Spanish hospital claims first full face transplant

In a 24-hour operation, a young man receives a completely new face, from his hairline to his neck

Published April 23, 2010 2:19PM (EDT)

A hospital in Spain said it has carried out the world's first full-face transplant, giving a young man who lost his in an accident a new nose, skin, jaws, cheekbones, teeth and other features.

The operation was carried out by a 30-member medical team in late March and took 24 hours to perform, according to Vall d'Hebron Hospital in Barcelona.

The patient now has a completely new face from his hairline down and only one visible scar, which looks like a wrinkle running across his neck, said Dr. Joan Pere Barret, the surgeon who led the team.

"If you look him in the face, you see a normal person, like anyone else we have as a patient in the hospital," Barret told The Associated Press on Friday.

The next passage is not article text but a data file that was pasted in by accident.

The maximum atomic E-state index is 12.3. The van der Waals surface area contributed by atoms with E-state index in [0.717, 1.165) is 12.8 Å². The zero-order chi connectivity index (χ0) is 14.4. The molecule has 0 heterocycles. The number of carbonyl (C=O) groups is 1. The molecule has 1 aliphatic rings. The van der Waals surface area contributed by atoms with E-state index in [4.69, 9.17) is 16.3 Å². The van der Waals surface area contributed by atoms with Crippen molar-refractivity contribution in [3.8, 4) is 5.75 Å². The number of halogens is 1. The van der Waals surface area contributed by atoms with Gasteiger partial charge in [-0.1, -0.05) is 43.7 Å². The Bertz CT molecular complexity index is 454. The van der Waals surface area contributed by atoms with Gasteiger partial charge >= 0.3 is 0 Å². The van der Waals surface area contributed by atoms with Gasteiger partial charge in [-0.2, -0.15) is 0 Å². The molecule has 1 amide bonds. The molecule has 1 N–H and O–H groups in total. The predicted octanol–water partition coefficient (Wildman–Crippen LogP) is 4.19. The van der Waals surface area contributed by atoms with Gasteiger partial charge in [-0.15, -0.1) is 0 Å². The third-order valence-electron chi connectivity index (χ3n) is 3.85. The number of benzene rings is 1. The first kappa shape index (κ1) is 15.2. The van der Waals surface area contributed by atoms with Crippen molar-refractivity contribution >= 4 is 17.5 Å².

He declined to name the patient or give details of the accident five years ago in which he lost his face, saying only that he was a Spaniard between the ages of 20 and 40 and is recovering well.

He cannot yet speak, eat or smile, but can see and swallow saliva.

"He is coming along well. He sits up, he walks in his hospital room and he watches television," Barret said.

Barret said there have been 10 partial face transplant operations carried out in the world so far but this is the first involving a person's whole face. The world's first partial face transplant was carried out on a woman in France in 2005. Others have been done in the U.S. and China.

Barret said his team used the same techniques of plastic and microsurgery as in those cases, and simply chose to try for a full-face transplant because the damage suffered by this man was so severe.

Since the accident, the patient has had to breathe and be fed through tubes and had problems speaking. Before this, he underwent surgery nine times.

A week after the operation, the patient asked to look at himself in the mirror and was satisfied with what he saw, Barret said.

The patient underwent psychiatric tests before the operation to determine if he would be able to confront having a totally new face, the hospital said.

He is expected to remain hospitalized for two months.

Hospitals in Spain have performed two partial face transplants, in Valencia and Seville.

By Daniel Woolls

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